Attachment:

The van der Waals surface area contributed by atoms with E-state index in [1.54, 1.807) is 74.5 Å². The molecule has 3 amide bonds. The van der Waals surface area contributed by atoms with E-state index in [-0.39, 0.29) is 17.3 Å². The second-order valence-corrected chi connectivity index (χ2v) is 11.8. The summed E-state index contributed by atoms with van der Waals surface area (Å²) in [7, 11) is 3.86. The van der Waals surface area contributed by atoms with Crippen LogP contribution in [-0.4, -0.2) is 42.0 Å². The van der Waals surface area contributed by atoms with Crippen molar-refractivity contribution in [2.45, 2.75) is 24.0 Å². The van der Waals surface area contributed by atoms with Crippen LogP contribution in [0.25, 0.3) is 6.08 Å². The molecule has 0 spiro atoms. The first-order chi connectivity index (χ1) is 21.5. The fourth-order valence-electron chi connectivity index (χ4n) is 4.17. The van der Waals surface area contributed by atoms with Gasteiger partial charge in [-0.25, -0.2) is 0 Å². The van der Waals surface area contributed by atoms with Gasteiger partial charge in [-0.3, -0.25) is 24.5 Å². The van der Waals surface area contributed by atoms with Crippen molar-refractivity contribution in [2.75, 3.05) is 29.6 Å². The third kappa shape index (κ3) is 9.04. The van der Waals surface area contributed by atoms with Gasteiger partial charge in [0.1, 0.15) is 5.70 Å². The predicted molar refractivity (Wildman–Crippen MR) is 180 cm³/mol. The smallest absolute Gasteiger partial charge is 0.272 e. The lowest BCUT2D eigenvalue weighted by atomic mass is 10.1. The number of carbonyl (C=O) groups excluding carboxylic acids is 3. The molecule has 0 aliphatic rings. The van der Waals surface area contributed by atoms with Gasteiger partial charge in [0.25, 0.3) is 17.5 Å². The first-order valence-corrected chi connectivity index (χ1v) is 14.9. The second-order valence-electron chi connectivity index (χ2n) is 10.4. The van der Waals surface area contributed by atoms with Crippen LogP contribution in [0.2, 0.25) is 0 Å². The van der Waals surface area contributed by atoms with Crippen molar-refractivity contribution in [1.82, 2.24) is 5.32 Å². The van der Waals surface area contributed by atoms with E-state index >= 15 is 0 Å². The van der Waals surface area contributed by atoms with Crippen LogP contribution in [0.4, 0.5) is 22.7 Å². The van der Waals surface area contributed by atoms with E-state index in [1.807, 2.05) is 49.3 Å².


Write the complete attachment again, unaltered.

The van der Waals surface area contributed by atoms with E-state index in [1.54, 1.807) is 74.5 Å². The molecule has 3 amide bonds. The van der Waals surface area contributed by atoms with E-state index in [-0.39, 0.29) is 17.3 Å². The second-order valence-corrected chi connectivity index (χ2v) is 11.8. The summed E-state index contributed by atoms with van der Waals surface area (Å²) in [7, 11) is 3.86. The van der Waals surface area contributed by atoms with Crippen LogP contribution in [-0.4, -0.2) is 42.0 Å². The van der Waals surface area contributed by atoms with Crippen molar-refractivity contribution in [2.45, 2.75) is 24.0 Å². The van der Waals surface area contributed by atoms with Crippen LogP contribution in [0.25, 0.3) is 6.08 Å². The molecule has 0 spiro atoms. The first-order chi connectivity index (χ1) is 21.5. The fourth-order valence-electron chi connectivity index (χ4n) is 4.17. The van der Waals surface area contributed by atoms with Gasteiger partial charge in [-0.25, -0.2) is 0 Å². The van der Waals surface area contributed by atoms with Gasteiger partial charge in [-0.3, -0.25) is 24.5 Å². The van der Waals surface area contributed by atoms with Crippen molar-refractivity contribution in [2.75, 3.05) is 29.6 Å². The third kappa shape index (κ3) is 9.04. The van der Waals surface area contributed by atoms with Gasteiger partial charge in [0.1, 0.15) is 5.70 Å². The predicted molar refractivity (Wildman–Crippen MR) is 180 cm³/mol. The smallest absolute Gasteiger partial charge is 0.272 e. The lowest BCUT2D eigenvalue weighted by atomic mass is 10.1. The number of carbonyl (C=O) groups excluding carboxylic acids is 3. The molecule has 0 aliphatic rings. The van der Waals surface area contributed by atoms with Gasteiger partial charge in [0.25, 0.3) is 17.5 Å². The first-order valence-corrected chi connectivity index (χ1v) is 14.9. The second-order valence-electron chi connectivity index (χ2n) is 10.4. The van der Waals surface area contributed by atoms with Crippen LogP contribution in [0.2, 0.25) is 0 Å². The van der Waals surface area contributed by atoms with Crippen molar-refractivity contribution in [1.82, 2.24) is 5.32 Å². The van der Waals surface area contributed by atoms with E-state index >= 15 is 0 Å². The van der Waals surface area contributed by atoms with Crippen LogP contribution in [0.4, 0.5) is 22.7 Å². The van der Waals surface area contributed by atoms with E-state index in [1.807, 2.05) is 49.3 Å².